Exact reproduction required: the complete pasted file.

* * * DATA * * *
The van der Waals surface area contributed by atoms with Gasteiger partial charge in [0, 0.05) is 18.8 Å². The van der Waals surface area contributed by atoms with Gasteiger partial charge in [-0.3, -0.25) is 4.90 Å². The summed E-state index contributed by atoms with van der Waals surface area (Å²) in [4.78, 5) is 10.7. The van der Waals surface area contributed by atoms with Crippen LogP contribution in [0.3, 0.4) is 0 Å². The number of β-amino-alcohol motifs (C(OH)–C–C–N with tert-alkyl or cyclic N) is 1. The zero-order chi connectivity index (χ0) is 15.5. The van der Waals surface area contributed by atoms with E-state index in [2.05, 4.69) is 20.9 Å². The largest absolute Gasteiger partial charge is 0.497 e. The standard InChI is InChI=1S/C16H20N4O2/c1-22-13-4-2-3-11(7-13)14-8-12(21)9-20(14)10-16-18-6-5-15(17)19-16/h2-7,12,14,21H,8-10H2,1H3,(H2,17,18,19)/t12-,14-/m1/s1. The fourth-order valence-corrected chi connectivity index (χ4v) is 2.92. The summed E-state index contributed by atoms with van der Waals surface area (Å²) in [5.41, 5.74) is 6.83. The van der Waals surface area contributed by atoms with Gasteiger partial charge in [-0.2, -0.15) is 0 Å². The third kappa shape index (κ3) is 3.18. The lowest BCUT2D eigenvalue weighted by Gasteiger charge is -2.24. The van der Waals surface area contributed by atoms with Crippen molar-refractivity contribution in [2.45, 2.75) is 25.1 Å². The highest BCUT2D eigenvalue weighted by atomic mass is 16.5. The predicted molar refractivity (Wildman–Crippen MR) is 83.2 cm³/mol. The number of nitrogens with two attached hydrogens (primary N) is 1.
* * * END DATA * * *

The van der Waals surface area contributed by atoms with Gasteiger partial charge in [0, 0.05) is 18.8 Å². The van der Waals surface area contributed by atoms with Gasteiger partial charge in [-0.3, -0.25) is 4.90 Å². The summed E-state index contributed by atoms with van der Waals surface area (Å²) in [4.78, 5) is 10.7. The van der Waals surface area contributed by atoms with Crippen LogP contribution in [0.3, 0.4) is 0 Å². The number of β-amino-alcohol motifs (C(OH)–C–C–N with tert-alkyl or cyclic N) is 1. The zero-order chi connectivity index (χ0) is 15.5. The van der Waals surface area contributed by atoms with E-state index in [2.05, 4.69) is 20.9 Å². The largest absolute Gasteiger partial charge is 0.497 e. The standard InChI is InChI=1S/C16H20N4O2/c1-22-13-4-2-3-11(7-13)14-8-12(21)9-20(14)10-16-18-6-5-15(17)19-16/h2-7,12,14,21H,8-10H2,1H3,(H2,17,18,19)/t12-,14-/m1/s1. The fourth-order valence-corrected chi connectivity index (χ4v) is 2.92. The summed E-state index contributed by atoms with van der Waals surface area (Å²) in [5.41, 5.74) is 6.83. The van der Waals surface area contributed by atoms with Gasteiger partial charge in [-0.2, -0.15) is 0 Å². The third kappa shape index (κ3) is 3.18. The lowest BCUT2D eigenvalue weighted by Gasteiger charge is -2.24. The van der Waals surface area contributed by atoms with Crippen molar-refractivity contribution in [2.45, 2.75) is 25.1 Å². The highest BCUT2D eigenvalue weighted by atomic mass is 16.5. The predicted molar refractivity (Wildman–Crippen MR) is 83.2 cm³/mol. The number of nitrogens with two attached hydrogens (primary N) is 1.